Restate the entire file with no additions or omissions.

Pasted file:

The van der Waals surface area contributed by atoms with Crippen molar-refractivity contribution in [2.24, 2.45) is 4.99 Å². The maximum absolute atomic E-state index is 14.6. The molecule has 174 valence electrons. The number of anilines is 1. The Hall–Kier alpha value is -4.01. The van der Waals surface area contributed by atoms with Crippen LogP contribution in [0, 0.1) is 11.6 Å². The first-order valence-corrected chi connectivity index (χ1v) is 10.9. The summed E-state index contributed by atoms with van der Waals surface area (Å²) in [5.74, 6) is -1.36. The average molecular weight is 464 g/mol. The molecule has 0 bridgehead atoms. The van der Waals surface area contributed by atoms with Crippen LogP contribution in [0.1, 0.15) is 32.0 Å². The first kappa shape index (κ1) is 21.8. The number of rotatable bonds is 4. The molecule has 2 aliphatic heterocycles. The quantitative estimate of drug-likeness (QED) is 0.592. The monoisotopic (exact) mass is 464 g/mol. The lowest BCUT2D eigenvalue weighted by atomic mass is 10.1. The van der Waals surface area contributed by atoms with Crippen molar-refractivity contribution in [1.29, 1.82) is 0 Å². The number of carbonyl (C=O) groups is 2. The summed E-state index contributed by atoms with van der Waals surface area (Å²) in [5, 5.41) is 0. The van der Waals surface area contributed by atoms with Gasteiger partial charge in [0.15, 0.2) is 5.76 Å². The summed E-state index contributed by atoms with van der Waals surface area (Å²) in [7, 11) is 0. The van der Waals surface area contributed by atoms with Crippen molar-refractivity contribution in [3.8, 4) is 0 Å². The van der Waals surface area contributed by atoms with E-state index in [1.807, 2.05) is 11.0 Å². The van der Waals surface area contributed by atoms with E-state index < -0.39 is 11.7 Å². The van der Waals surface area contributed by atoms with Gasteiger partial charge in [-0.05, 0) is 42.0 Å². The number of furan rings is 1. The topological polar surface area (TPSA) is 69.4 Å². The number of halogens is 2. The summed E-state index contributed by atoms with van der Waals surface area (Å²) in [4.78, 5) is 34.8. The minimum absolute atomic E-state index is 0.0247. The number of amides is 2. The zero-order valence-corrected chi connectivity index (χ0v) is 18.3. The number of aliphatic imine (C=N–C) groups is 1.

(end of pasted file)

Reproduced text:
The van der Waals surface area contributed by atoms with Crippen molar-refractivity contribution in [2.24, 2.45) is 4.99 Å². The maximum absolute atomic E-state index is 14.6. The molecule has 174 valence electrons. The number of anilines is 1. The Hall–Kier alpha value is -4.01. The van der Waals surface area contributed by atoms with Crippen LogP contribution in [0, 0.1) is 11.6 Å². The first-order valence-corrected chi connectivity index (χ1v) is 10.9. The summed E-state index contributed by atoms with van der Waals surface area (Å²) in [5.74, 6) is -1.36. The average molecular weight is 464 g/mol. The molecule has 0 bridgehead atoms. The van der Waals surface area contributed by atoms with Crippen LogP contribution in [0.1, 0.15) is 32.0 Å². The first kappa shape index (κ1) is 21.8. The number of rotatable bonds is 4. The molecule has 2 aliphatic heterocycles. The quantitative estimate of drug-likeness (QED) is 0.592. The monoisotopic (exact) mass is 464 g/mol. The lowest BCUT2D eigenvalue weighted by atomic mass is 10.1. The van der Waals surface area contributed by atoms with Crippen molar-refractivity contribution in [1.29, 1.82) is 0 Å². The number of carbonyl (C=O) groups is 2. The summed E-state index contributed by atoms with van der Waals surface area (Å²) in [5, 5.41) is 0. The van der Waals surface area contributed by atoms with Gasteiger partial charge in [0.15, 0.2) is 5.76 Å². The summed E-state index contributed by atoms with van der Waals surface area (Å²) in [7, 11) is 0. The van der Waals surface area contributed by atoms with Crippen molar-refractivity contribution in [3.8, 4) is 0 Å². The van der Waals surface area contributed by atoms with E-state index in [1.807, 2.05) is 11.0 Å². The van der Waals surface area contributed by atoms with E-state index < -0.39 is 11.7 Å². The van der Waals surface area contributed by atoms with Gasteiger partial charge in [-0.05, 0) is 42.0 Å². The number of furan rings is 1. The topological polar surface area (TPSA) is 69.4 Å². The number of halogens is 2. The summed E-state index contributed by atoms with van der Waals surface area (Å²) in [4.78, 5) is 34.8. The minimum absolute atomic E-state index is 0.0247. The number of amides is 2. The zero-order valence-corrected chi connectivity index (χ0v) is 18.3. The number of aliphatic imine (C=N–C) groups is 1.